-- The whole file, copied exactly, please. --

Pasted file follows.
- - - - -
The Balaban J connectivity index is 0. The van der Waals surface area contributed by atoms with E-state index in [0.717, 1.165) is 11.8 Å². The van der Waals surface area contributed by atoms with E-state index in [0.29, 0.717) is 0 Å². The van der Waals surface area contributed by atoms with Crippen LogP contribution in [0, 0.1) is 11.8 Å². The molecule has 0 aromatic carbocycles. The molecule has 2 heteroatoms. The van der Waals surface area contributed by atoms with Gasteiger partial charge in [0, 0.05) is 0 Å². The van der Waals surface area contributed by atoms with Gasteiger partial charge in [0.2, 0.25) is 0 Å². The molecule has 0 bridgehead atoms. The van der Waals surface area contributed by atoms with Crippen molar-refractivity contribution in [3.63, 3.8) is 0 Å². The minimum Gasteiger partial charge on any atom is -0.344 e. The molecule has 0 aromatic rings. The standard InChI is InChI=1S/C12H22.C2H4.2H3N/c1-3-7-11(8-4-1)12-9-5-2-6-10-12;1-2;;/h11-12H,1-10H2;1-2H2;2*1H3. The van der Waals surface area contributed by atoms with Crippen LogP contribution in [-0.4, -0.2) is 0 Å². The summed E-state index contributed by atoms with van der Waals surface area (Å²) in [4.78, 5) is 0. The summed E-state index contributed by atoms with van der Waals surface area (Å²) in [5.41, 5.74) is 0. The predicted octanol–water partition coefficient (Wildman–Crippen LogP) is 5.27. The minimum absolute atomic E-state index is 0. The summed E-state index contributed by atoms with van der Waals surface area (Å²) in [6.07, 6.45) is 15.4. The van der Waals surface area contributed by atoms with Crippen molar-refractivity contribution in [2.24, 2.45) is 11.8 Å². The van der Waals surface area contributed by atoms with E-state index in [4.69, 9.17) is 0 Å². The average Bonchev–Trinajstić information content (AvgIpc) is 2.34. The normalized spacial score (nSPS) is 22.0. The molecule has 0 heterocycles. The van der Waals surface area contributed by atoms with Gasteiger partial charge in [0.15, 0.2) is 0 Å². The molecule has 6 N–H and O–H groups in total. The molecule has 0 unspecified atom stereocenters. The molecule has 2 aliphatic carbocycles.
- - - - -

The Balaban J connectivity index is 0. The van der Waals surface area contributed by atoms with E-state index in [0.717, 1.165) is 11.8 Å². The van der Waals surface area contributed by atoms with E-state index in [0.29, 0.717) is 0 Å². The van der Waals surface area contributed by atoms with Crippen LogP contribution in [0, 0.1) is 11.8 Å². The molecule has 0 aromatic carbocycles. The molecule has 2 heteroatoms. The van der Waals surface area contributed by atoms with Gasteiger partial charge in [0, 0.05) is 0 Å². The van der Waals surface area contributed by atoms with Gasteiger partial charge in [0.2, 0.25) is 0 Å². The molecule has 0 bridgehead atoms. The van der Waals surface area contributed by atoms with Crippen molar-refractivity contribution in [3.63, 3.8) is 0 Å². The minimum Gasteiger partial charge on any atom is -0.344 e. The molecule has 0 aromatic rings. The standard InChI is InChI=1S/C12H22.C2H4.2H3N/c1-3-7-11(8-4-1)12-9-5-2-6-10-12;1-2;;/h11-12H,1-10H2;1-2H2;2*1H3. The van der Waals surface area contributed by atoms with Crippen LogP contribution in [-0.4, -0.2) is 0 Å². The summed E-state index contributed by atoms with van der Waals surface area (Å²) in [4.78, 5) is 0. The summed E-state index contributed by atoms with van der Waals surface area (Å²) in [5.41, 5.74) is 0. The predicted octanol–water partition coefficient (Wildman–Crippen LogP) is 5.27. The minimum absolute atomic E-state index is 0. The summed E-state index contributed by atoms with van der Waals surface area (Å²) in [6.07, 6.45) is 15.4. The van der Waals surface area contributed by atoms with Crippen molar-refractivity contribution in [2.24, 2.45) is 11.8 Å². The van der Waals surface area contributed by atoms with E-state index in [4.69, 9.17) is 0 Å². The average Bonchev–Trinajstić information content (AvgIpc) is 2.34. The normalized spacial score (nSPS) is 22.0. The molecule has 0 heterocycles. The van der Waals surface area contributed by atoms with Gasteiger partial charge in [0.15, 0.2) is 0 Å². The molecule has 6 N–H and O–H groups in total. The molecule has 0 unspecified atom stereocenters. The molecule has 2 aliphatic carbocycles.